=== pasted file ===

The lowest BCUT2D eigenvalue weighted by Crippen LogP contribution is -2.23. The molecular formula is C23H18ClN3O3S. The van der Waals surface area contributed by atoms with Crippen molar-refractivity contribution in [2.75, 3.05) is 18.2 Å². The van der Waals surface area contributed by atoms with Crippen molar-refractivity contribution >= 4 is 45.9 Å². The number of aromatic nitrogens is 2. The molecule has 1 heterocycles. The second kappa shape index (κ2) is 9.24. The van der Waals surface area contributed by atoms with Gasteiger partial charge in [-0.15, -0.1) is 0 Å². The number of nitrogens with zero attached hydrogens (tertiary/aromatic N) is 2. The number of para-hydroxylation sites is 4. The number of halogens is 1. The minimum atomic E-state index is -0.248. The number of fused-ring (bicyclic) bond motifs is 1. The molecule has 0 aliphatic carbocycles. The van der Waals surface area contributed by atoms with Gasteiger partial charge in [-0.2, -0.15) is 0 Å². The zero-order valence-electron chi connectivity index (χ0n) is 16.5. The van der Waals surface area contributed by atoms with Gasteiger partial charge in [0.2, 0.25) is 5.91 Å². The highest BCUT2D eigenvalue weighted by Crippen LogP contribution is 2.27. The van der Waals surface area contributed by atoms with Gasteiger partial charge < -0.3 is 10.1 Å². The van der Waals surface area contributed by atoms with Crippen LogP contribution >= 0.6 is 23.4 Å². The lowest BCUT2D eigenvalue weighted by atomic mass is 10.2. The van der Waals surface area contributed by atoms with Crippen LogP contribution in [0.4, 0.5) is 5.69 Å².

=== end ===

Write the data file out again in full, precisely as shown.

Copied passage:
The lowest BCUT2D eigenvalue weighted by Crippen LogP contribution is -2.23. The molecular formula is C23H18ClN3O3S. The van der Waals surface area contributed by atoms with Crippen molar-refractivity contribution in [2.75, 3.05) is 18.2 Å². The van der Waals surface area contributed by atoms with Crippen molar-refractivity contribution >= 4 is 45.9 Å². The number of aromatic nitrogens is 2. The molecule has 1 heterocycles. The second kappa shape index (κ2) is 9.24. The van der Waals surface area contributed by atoms with Gasteiger partial charge in [-0.15, -0.1) is 0 Å². The number of nitrogens with zero attached hydrogens (tertiary/aromatic N) is 2. The number of para-hydroxylation sites is 4. The number of halogens is 1. The minimum atomic E-state index is -0.248. The number of fused-ring (bicyclic) bond motifs is 1. The molecule has 0 aliphatic carbocycles. The van der Waals surface area contributed by atoms with Gasteiger partial charge in [-0.2, -0.15) is 0 Å². The zero-order valence-electron chi connectivity index (χ0n) is 16.5. The van der Waals surface area contributed by atoms with Gasteiger partial charge in [0.2, 0.25) is 5.91 Å². The highest BCUT2D eigenvalue weighted by Crippen LogP contribution is 2.27. The van der Waals surface area contributed by atoms with Gasteiger partial charge < -0.3 is 10.1 Å². The van der Waals surface area contributed by atoms with Crippen LogP contribution >= 0.6 is 23.4 Å². The lowest BCUT2D eigenvalue weighted by atomic mass is 10.2. The van der Waals surface area contributed by atoms with Crippen LogP contribution in [0.4, 0.5) is 5.69 Å².